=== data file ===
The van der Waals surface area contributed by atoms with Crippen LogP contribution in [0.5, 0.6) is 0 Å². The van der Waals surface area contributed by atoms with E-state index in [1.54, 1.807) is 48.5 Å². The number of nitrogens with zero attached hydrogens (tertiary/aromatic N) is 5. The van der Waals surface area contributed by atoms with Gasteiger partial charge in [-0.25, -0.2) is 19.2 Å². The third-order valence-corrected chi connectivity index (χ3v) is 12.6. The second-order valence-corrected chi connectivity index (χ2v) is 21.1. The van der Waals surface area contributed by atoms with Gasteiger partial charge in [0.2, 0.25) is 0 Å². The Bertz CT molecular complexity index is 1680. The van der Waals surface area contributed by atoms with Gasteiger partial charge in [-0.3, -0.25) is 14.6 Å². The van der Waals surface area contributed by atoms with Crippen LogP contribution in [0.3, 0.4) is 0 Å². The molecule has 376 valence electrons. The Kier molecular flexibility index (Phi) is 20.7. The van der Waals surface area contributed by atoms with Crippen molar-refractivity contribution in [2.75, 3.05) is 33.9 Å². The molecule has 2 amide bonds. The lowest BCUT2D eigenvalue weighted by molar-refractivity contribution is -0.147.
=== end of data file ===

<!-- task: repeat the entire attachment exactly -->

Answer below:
The van der Waals surface area contributed by atoms with Crippen LogP contribution in [0.5, 0.6) is 0 Å². The van der Waals surface area contributed by atoms with E-state index in [1.54, 1.807) is 48.5 Å². The number of nitrogens with zero attached hydrogens (tertiary/aromatic N) is 5. The van der Waals surface area contributed by atoms with Gasteiger partial charge in [-0.25, -0.2) is 19.2 Å². The third-order valence-corrected chi connectivity index (χ3v) is 12.6. The second-order valence-corrected chi connectivity index (χ2v) is 21.1. The van der Waals surface area contributed by atoms with Gasteiger partial charge in [0.2, 0.25) is 0 Å². The Bertz CT molecular complexity index is 1680. The van der Waals surface area contributed by atoms with Gasteiger partial charge in [-0.3, -0.25) is 14.6 Å². The van der Waals surface area contributed by atoms with Crippen LogP contribution in [0.3, 0.4) is 0 Å². The molecule has 376 valence electrons. The Kier molecular flexibility index (Phi) is 20.7. The van der Waals surface area contributed by atoms with Crippen molar-refractivity contribution in [2.75, 3.05) is 33.9 Å². The molecule has 2 amide bonds. The lowest BCUT2D eigenvalue weighted by molar-refractivity contribution is -0.147.